I am writing a program of Russian Roulette in which each player kills next player and the person which is left is winner.
    This is not Russian Roulette! It's a form of the Josephus problem - Wikipedia, the free encyclopedia
    Salem likes this.
    The cost of software maintenance increases with the square of the programmer's creativity. - Robert D. Bliss

  6. #6
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    Quote Originally Posted by Sumone Unknon View Post
    Isn't a pointer always of size 2 bytes?
    No. A pointer is the size needed to represent an address on the architecture running the problem. They're most commonly 32 or 64 bits. 16 is less common now but still around.

    Quote Originally Posted by Sumone Unknon View Post
    I used sizeof(struct node*) and got 2 bytes. Integer was also 2 bytes.

    So 2+2+2 = 6 bytes.
    You can't assume that either. The compiler can insert padding between structure members, generally for alignment reasons but maybe for others too.

    If you use sizeof, as qny suggested, it'll take care of a lot of these problems! Padding will be counted, and pointer size will be hidden and more portable..

  7. #7
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    Do you mean like this?

    Code:
    new1 = (structnode*) malloc( ( ( sizeof(struct node*) )*2 ) + 2);

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    Quote Originally Posted by Sumone Unknon View Post
    EDIT:
    Also, in line 72, it must be malloc(6), changing 4 to 6 solved another problem (which i did not mention) that after everyone was killed, the loop kept on printing 0 indefinitely. Now it does not, but I dont know why. If anyone does, please DO tell me.
    It definitely mustn't malloc(4), as you can be sure that that's not enough memory by your own calculations.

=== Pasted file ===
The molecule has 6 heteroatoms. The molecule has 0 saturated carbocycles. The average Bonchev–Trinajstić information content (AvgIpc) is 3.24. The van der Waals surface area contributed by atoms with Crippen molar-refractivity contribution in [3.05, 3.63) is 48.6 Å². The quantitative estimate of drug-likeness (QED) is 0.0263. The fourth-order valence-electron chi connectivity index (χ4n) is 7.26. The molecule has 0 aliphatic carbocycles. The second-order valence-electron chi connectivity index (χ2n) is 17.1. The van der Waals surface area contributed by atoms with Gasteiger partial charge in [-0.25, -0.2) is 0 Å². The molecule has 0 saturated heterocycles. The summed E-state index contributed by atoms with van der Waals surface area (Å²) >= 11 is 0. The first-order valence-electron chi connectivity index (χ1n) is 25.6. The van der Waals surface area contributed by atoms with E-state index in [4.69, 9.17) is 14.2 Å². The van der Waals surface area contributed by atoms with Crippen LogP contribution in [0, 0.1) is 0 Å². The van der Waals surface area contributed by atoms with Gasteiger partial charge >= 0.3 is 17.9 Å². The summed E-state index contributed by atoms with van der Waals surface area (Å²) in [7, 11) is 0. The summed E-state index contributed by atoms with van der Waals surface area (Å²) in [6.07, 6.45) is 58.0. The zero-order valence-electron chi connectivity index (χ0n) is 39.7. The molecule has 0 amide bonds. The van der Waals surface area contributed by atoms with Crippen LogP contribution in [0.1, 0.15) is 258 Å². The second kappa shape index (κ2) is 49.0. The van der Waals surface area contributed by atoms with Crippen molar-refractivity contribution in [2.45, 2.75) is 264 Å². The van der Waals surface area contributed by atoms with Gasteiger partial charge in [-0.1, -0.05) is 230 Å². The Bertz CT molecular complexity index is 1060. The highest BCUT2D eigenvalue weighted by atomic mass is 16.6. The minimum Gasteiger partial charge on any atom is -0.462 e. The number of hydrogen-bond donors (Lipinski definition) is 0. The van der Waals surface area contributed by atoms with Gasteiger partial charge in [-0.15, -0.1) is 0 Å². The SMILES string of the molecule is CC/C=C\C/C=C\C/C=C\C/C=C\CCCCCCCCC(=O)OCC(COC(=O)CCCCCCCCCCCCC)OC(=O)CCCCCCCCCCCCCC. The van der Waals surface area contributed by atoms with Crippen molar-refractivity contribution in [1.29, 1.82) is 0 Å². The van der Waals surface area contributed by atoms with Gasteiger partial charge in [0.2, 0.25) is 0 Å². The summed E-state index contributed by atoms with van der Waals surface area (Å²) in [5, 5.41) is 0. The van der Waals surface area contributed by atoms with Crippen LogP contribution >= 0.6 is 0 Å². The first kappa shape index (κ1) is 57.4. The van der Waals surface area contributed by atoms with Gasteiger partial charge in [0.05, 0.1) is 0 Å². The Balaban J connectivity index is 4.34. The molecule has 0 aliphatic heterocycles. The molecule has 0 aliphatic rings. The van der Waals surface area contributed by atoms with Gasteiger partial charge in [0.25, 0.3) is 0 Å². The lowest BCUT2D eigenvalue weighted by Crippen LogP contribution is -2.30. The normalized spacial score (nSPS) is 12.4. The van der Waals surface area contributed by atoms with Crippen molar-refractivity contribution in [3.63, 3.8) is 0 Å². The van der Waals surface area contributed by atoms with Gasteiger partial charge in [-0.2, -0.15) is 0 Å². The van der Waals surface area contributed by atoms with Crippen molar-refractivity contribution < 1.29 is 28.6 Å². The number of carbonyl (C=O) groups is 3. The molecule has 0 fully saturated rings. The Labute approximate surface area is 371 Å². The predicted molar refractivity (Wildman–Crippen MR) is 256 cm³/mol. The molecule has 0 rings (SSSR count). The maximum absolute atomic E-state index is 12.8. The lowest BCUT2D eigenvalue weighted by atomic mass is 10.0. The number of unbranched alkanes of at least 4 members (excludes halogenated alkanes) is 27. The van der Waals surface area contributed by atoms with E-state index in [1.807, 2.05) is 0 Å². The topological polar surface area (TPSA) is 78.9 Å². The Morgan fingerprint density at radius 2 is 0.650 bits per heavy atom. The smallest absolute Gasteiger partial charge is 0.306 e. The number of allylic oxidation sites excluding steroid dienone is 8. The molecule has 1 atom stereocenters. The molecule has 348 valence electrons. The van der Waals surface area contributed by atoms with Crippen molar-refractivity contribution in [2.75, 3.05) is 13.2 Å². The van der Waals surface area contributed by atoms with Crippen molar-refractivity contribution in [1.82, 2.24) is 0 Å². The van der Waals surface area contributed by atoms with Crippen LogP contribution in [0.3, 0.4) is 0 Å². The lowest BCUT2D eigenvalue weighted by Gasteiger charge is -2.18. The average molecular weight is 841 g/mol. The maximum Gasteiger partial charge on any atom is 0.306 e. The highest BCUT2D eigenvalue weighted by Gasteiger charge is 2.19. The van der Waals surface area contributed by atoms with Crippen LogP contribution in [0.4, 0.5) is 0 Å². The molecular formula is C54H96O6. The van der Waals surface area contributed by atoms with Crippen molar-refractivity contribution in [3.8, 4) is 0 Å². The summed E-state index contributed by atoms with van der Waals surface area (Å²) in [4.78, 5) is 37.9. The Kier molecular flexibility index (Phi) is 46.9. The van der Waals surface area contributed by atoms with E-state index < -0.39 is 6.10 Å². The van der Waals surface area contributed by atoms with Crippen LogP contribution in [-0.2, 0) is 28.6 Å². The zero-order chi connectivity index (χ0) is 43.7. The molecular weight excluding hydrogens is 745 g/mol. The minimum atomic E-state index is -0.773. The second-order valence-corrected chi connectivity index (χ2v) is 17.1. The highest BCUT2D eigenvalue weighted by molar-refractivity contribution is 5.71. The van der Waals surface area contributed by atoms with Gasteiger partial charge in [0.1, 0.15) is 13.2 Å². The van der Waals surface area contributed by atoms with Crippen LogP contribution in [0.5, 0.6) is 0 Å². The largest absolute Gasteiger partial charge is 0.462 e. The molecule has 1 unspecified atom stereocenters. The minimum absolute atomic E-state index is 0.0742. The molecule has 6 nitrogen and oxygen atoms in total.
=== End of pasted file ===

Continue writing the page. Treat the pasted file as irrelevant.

If you malloc 4 bytes for a 6 byte structure, what happens when the program tries to access the 5th and 6th bytes of the structure?
    The answer is that it depends on your OS/platform/environment -- often the behaviour is to simply write to those bytes even though they aren't allocated for that structure. Then when the next struct is malloc'd, it could get an overlapping address range with the previous structs.
    If you only write to 1 byte of a 20 byte struct, you still must allocate 20 bytes for it. You still have a malloc(4) in your code that you have to fix

    I can't see anything in the code that'd explain printing 0, so I think that might have been a memory corruption problem.

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    Quote Originally Posted by Sumone Unknon View Post
    Do you mean like this?

    Code:
    new1 = (structnode*) malloc( ( ( sizeof(struct node*) )*2 ) + 2);
    Nothing so complicated - you don't need to count the components:

    Code:
    new1 = (struct node*) malloc(sizeof(struct node));

  10. #10
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    Quote Originally Posted by oogabooga View Post
    This is not Russian Roulette! It's a form of the Josephus problem - Wikipedia, the free encyclopedia
    I changed the title from "Russian Roulette" to "Josephus problem"

    Thanks for telling me the real name of the problem
    Last edited by Sumone Unknon; 10-13-2012 at 03:52 PM.

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    Smile

    Quote Originally Posted by smokeyangel View Post
    It definitely mustn't malloc(4), as you can be sure that that's not enough memory by your own calculations.

    If you malloc 4 bytes for a 6 byte structure, what happens when the program tries to access the 5th and 6th bytes of the structure?
    The answer is that it depends on your OS/platform/environment -- often the behaviour is to simply write to those bytes even though they aren't allocated for that structure. Then when the next struct is malloc'd, it could get an overlapping address range with the previous structs.
    If you only write to 1 byte of a 20 byte struct, you still must allocate 20 bytes for it. You still have a malloc(4) in your code that you have to fix

    I can't see anything in the code that'd explain printing 0, so I think that might have been a memory corruption problem.
    Well yes that makes sense ... but if by memory corruption means that some parts of allocated structures overlap and a garbage value is being printed, why is it always 0? and why is getch() not working?
    It just prints "0 0 0 0 0 0 0 0 0 ..." and doesn't even wait for a key to be pressed.

    Quote Originally Posted by smokeyangel View Post
    Nothing so complicated - you don't need to count the components:

    Code:
    new1 = (struct node*) malloc(sizeof(struct node));
    Oh yes, I didn't think of that
    I feel stupid :P